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The Lord our Light: Praying Together with the Psalms 10

Written by David Meara, posted on Wednesday, April 1, 2020

In these extraordinary times, as our nation and our world face the unprecedented challenge of the Coronavirus epidemic, our first task is naturally to support and enable the efforts of frontline staff tackling the disease and supporting those who have fallen ill. As we engage in every way we can with their work, we as Christians turn for guidance to God, in whom we have our origin and our end.

Here at Christ Church the book of Psalms – the prayer book of the Bible, as it is sometimes called – sustains our daily worship, now as always. Public worship is no longer an option, but the cathedral clergy here are maintaining the daily round of prayer and warmly encourage you to share in the spiritual communion that prayer makes possible across all boundaries of time and space.

At the core of this work of prayer the psalms voice the cry of our hearts to God. With this in mind the ministry team here is sharing one psalm each day with an accompanying reflection. Recalling the University of Oxford’s motto, Dominus illuminatio mea – ‘The Lord is my light’ – we pray that, together, we may know God’s strength, encouragement and blessing in this time of need.

‘The Lord is my light, and my salvation; whom then shall I fear: the Lord is the strength of my life; of whom then shall I be afraid?’ (Psalm 27:1)

Psalm 102

Hear my prayer, O Lord *
and let my crying come unto thee.
Hide not thy face from me in the time of my trouble *
incline thine ear unto me when I call;
O hear me, and that right soon. For my days are consumed away like smoke *
and my bones are burnt up as it were a fire-brand.
My heart is smitten down, and withered like grass *
so that I forget to eat my bread. For the voice of my groaning *
my bones will scarce cleave to my flesh.
I am become like a pelican in the wilderness *
and like an owl that is in the desert.
I have watched, and am even as it were a sparrow *
that sitteth alone upon the house-top.
Mine enemies revile me all the day long *
and they that are mad upon me are sworn together against me.
For I have eaten ashes as it were bread *
and mingled my drink with weeping;
And that because of thine indignation and wrath * f
or thou hast taken me up, and cast me down.
My days are gone like a shadow *
and I am withered like grass.
But, thou, O Lord, shalt endure for ever *
and thy remembrance throughout all generations.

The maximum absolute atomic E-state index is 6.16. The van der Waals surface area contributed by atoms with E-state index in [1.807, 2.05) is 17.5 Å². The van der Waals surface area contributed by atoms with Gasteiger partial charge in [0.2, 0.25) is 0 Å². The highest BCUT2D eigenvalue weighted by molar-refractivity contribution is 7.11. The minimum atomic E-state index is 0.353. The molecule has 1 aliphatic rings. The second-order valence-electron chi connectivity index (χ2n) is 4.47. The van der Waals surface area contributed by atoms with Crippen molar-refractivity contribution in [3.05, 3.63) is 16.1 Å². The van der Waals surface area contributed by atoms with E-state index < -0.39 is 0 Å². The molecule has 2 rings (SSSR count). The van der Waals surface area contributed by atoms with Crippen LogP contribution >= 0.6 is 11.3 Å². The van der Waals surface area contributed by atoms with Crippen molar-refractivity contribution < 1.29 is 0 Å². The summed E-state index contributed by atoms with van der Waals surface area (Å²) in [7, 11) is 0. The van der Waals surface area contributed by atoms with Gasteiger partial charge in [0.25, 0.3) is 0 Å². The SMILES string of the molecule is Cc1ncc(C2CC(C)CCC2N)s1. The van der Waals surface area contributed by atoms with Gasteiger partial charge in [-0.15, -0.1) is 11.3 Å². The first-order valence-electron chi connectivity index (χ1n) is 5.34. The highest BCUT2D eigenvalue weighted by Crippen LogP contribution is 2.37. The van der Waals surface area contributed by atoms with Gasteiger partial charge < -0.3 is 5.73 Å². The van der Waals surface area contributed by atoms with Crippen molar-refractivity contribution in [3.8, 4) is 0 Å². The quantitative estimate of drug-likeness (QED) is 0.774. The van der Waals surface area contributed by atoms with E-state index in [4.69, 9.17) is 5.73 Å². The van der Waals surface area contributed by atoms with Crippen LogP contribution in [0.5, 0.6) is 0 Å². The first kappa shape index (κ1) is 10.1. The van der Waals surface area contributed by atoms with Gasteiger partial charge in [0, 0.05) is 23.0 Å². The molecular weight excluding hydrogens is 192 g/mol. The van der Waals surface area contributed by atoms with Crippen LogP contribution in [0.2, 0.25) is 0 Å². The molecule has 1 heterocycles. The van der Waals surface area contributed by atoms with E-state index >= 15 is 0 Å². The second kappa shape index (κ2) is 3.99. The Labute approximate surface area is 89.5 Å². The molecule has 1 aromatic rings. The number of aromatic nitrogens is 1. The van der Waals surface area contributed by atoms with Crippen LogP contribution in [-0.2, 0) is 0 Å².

Thou shalt arise, and have mercy upon Sion *
for it is time that thou have mercy upon her, yea, the time is come.
And why? thy servants think upon her stones *
and it pitieth them to see her in the dust.
The heathen shall fear thy Name, O Lord *
and all the kings of the earth thy Majesty;
When the Lord shall build up Sion *
and when his glory shall appear;
When he turneth him unto the prayer of the poor destitute *
and despiseth not their desire.
This shall be written for those that come after *
and the people which shall be born shall praise the Lord.
For he hath looked down from his sanctuary *
out of the heaven did the Lord behold the earth;
That he might hear the mournings of such as are in captivity *
and deliver the children appointed unto death;
That they may declare the Name of the Lord in Sion *
and his worship at Jerusalem;
When the people are gathered together *
and the kingdoms also, to serve the Lord.
He brought down my strength in my journey *
and shortened my days.
But I said, O my God, take me not away in the midst of mine age *
as for thy years, they endure throughout all generations.
Thou, Lord, in the beginning hast laid the foundation of the earth *
and the heavens are the work of thy hands.
They shall perish, but thou shalt endure *
they all shall wax old as doth a garment;
And as a vesture shalt thou change them, and they shall be changed *
but thou art the same, and thy years shall not fail.
The children of thy servants shall continue *
and their seed shall stand fast in thy sight.


This psalm is a psalm of protest, and is of great psychological depth, as it moves from a narrow individualism and isolation to a discovery of meaning gained by placing the psalmist’s own experience within a wider context. The psalm begins in fearful isolation, reflected in its superscription – ‘A prayer of one afflicted, when faint and pleading before the Lord.’ After the graphic description of the psalmist’s situation which reflects his sense of being an unclean person, isolated from the community, the psalmist cries out in protest against God (v 10), and is full of self pity (v 11).

But then he begins to set his own situation in a wider context (v 12-22), looking outwards to his people, and recognising that what is happening to him is mirrored within the wider community. This wider perspective collapses in verse 23, and again he reverts to self-pitying isolation. But he recovers his balance with a dignified reflection on the contrast between a sense of individual transitoriness and the eternity of God (v 26), which finally enables the psalmist to set his own situation within the cosmic context of the permanency of God: You, O God, remain, even if I do not, and because you remain our children will be safe.

David Meara